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The Wonderful Story Of Henry Sugar – Wes Anderson (2023)

  • arthouse

A nice surrealistic comedy short (37 minutes) available on Netflix.

A traveler through India hears of a yogi who levitates while meditating. When trying to learn that for himself, he instead develops the ability to see without eyes. He writes his story in a short book that is found by Henry Sugar who decides to learn the art of seeing through playing cards in order to get rich.

All three men need years to develop their abilities, which is pictured in broad strokes. There is more attention for witty monologues and funny situations and how Sugar tries to help the world without becoming famous.

The Lighthouse – Robert Eggers (2019)

  • arthouse

There has been quite some attention for this film recently, but it already somewhat older. In any case: “The Lighthouse” is one of the too few unconventional films on Netflix.

With an aspect ratio of 1.19 : 1 the screen is almost square. The images look like worn Polaroid photos in (gritty) grey scales. Visually, the film is already unconventional.

We follow two men who are up for a four week shift to man a lighthouse on a remote island. Thomas Wake (William Dafoe) is a former seaman, now a rowdy lighthouse keeper. Thomas Howard (Robert Pattinson) is the newbie fleeing from his past. Wake, the rough main man, is a weird character.

Nothing much happens in the film. The two men try to get along, but their characters differ too much. Only alcohol seems to soften the tensions. Howard is not the first who slowly starts to loose his mind which gives Eggers the opportunity to make some nicely weird scenes. Largely the film has a bit of a nightmarish atmosphere.

Not a masterpiece, but something different for sure.

Anselm – Das Rauschen der Zeit – Wim Wenders (2023)

  • arthouse

It does not happen too often that we watch a film because my girlfriend wants to see it, but here we have one. It is a documentary about the German painter / sculptor Anselm Kiefer (1945-). The subtitle of the film translates to ‘the rustling of time’.

Kiefer is a modern artist, his work is abstract. As a boy, people noticed his talent, so Kiefer was successful at an early age. Apparently this lead to him buying a large estate in German nature where he produced his work in a large former factory.

Kiefer is a controversial artist who does not shy to refer to the dark pages of Germany’s past. This makes him more beloved abroad than in his own country. Every once in a while Kiefer has a big hit which allows him to buy property elsewhere, usually another former factory area. He ended up in France on a massive estate with multiple buildings and 40 acres of land.

Kiefer’s work is often megalomanous. Gigantic sculpture-type paintings, large halls with bridal dresses, libraries. You see him riding his bike through his estate, working on mobile lifts, etc. Wenders made long, meditative shots of Kiefer’s work which here and there are alternated with interviews. It is not your average documentary. It seems that Wenders tried to capture the atmosphere of Kiefer’s work.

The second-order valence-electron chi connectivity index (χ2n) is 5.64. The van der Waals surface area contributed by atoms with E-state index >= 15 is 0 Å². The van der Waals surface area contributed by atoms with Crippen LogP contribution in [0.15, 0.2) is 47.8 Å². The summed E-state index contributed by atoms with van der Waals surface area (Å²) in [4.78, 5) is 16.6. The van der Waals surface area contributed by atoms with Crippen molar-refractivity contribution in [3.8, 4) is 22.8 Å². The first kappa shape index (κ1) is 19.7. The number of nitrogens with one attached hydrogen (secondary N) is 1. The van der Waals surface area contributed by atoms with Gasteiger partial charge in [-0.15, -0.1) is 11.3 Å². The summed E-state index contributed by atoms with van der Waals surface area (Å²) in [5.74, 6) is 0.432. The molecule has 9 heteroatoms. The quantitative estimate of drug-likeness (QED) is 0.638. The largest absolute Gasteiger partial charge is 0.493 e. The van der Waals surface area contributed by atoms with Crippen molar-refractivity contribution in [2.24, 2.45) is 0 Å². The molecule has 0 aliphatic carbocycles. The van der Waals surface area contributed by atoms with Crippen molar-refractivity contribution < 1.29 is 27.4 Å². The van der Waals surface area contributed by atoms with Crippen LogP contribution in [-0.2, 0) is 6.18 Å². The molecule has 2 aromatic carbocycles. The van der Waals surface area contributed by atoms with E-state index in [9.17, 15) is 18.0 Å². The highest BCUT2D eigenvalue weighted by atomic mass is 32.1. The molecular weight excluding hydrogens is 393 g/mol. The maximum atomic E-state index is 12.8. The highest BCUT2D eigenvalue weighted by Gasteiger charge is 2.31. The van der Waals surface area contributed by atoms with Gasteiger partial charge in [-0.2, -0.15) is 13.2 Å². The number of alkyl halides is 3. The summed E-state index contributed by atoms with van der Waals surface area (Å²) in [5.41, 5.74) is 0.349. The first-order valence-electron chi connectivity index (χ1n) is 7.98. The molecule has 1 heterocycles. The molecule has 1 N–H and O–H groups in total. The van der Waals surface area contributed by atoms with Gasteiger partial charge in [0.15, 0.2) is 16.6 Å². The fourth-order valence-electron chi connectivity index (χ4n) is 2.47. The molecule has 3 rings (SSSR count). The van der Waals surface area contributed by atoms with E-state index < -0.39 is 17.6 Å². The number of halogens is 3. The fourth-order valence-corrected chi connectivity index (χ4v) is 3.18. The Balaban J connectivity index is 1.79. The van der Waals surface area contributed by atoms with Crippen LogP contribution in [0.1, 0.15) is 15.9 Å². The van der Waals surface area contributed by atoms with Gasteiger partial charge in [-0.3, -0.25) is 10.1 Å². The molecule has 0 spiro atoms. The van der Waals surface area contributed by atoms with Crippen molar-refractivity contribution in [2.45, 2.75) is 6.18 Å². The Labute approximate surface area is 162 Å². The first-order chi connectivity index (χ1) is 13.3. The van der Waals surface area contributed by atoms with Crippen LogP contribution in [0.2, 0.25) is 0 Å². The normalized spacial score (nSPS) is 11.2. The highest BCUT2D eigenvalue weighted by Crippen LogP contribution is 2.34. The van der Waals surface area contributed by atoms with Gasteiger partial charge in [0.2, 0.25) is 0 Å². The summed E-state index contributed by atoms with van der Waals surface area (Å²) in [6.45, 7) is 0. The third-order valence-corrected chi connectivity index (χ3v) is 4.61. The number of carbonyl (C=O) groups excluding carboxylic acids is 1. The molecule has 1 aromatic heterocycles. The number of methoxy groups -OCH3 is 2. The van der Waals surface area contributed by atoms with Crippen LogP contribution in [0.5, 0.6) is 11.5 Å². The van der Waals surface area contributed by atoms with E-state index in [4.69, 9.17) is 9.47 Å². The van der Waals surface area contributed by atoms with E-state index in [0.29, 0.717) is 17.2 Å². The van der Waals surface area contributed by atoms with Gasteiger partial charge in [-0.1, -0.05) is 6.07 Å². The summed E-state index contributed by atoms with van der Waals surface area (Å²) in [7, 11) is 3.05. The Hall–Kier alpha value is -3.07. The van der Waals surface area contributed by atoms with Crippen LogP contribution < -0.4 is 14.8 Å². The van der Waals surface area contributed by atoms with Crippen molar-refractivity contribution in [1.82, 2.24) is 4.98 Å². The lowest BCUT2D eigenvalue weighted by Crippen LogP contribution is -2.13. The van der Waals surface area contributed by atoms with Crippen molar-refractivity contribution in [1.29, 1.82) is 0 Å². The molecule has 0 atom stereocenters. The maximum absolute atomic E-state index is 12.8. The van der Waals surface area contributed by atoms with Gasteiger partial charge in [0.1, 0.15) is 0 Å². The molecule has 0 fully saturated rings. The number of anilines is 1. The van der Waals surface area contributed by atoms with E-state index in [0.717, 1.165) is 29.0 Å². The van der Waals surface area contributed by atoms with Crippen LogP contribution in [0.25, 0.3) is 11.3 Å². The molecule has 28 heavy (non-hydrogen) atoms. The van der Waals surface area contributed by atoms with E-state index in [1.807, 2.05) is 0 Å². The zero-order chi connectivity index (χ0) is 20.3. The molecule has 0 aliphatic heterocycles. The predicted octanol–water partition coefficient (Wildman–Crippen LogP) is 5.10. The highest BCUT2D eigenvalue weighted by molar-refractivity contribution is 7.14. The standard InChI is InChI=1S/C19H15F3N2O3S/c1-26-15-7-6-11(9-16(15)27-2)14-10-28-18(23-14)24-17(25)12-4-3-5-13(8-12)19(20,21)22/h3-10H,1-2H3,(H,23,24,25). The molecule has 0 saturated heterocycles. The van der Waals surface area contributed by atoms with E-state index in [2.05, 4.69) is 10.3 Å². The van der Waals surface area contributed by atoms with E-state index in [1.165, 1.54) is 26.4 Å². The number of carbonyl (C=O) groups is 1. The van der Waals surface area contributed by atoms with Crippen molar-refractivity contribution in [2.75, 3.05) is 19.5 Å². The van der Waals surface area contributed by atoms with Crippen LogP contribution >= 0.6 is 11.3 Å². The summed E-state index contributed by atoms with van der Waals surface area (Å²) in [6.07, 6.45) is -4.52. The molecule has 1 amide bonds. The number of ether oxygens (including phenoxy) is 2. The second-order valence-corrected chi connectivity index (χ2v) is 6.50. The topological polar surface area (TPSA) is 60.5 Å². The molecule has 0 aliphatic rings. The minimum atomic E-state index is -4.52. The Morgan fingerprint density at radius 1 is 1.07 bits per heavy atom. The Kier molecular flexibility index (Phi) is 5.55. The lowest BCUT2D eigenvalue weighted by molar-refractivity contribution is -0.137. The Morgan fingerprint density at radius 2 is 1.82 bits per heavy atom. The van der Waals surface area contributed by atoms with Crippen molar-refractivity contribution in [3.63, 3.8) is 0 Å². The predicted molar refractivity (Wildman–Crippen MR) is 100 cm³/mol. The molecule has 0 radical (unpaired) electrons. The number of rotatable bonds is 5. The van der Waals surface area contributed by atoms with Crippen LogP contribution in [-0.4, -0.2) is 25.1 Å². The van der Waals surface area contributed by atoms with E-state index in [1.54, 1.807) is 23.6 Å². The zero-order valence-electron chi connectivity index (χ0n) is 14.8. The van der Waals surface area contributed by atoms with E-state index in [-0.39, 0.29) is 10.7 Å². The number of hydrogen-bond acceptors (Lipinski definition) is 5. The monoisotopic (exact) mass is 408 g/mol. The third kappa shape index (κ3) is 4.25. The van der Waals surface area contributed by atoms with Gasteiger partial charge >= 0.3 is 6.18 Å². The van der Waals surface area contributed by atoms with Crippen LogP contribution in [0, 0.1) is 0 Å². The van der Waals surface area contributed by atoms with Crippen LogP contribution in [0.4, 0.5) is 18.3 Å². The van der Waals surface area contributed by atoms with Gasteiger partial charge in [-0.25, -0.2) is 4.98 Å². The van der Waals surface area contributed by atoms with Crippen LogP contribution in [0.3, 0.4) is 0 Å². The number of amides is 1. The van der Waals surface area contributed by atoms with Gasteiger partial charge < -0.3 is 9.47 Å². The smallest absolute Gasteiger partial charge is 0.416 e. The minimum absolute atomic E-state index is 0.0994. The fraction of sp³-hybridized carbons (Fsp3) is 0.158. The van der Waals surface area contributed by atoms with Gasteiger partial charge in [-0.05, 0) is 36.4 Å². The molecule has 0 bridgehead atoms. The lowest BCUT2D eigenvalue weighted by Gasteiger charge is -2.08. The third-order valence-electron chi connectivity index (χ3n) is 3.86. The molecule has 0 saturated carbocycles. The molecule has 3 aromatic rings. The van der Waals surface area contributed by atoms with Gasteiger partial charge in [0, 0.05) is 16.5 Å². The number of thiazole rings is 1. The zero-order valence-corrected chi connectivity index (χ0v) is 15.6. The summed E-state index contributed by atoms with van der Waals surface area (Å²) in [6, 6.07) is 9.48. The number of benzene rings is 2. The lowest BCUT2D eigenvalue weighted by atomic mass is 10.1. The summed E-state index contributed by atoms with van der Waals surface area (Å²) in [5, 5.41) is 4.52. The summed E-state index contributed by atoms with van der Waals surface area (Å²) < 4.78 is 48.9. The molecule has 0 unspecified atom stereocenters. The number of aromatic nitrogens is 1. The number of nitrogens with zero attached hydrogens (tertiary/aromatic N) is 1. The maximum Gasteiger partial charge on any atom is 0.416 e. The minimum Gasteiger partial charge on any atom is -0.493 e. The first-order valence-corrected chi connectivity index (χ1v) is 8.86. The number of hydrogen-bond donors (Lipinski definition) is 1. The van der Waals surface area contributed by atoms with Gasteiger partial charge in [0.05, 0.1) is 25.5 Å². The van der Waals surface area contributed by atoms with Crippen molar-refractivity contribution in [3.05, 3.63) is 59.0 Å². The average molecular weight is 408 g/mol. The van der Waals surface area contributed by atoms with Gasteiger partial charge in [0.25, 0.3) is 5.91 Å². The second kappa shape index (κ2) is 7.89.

All in all an alright documentary about an artist that appears to be fairly big.

El Conde – Pablo Larraín (2023)

Every so often Netflix presents a ‘less common’ film. Here we have a brand new vampire film that looks like a century-old one, but not entirely.

The Count from the title has been around for 250 years and is done with living. We quickly go through his time during the French revolution and how he ended up in South America. There is lives out his life on a island with his personnel. When his children get the idea that there is a prospect to inheritance, they go and visit.

“El Conde” is a gritty, quirky comedy which combines old Dracula style filming and more modern elements. There are amusing characters, strange situations and a ‘meandering story’. The result is an amusing film.

Asteroid City – Wes Anderson (2023)

Anderson comes with another quirky arthouse comedy. Perhaps it is even more quirky than “Grand Budapest Hotel“.

Somewhere in an American desert, an incoming asteroid left a crater. Near that crater Asteroid City was built. A tiny, sleepy town which consists only of a road, a railway and a few buildings. Every year the commemoration of the asteroid brings a gathering of young and upcoming scientists to show off their latest investigations.

“Asteroid City” is a film about the making of a play with of course a story in a story. That starting point may not be unique, but Anderson worked it out wonderfully. The stages look like colorful play-stages which allowed the director to create wonderful ‘symmetrical camera work’, slowly moving shots, amusing animations, long motionless shots and of course the picture-like shots of Scarlet Johansson.

Just as in “The Grand Budapest Hotel” there is an interesting range of actors. Tom Hanks, Edward Norton, Tilda Swinton and Jeff Goldblum as the alien.

The story is minimalist, slightly absurdist, the odd characters play odd games, even the speeches are weird. The result is a highly amusing arthouse film of which too few come to my attention.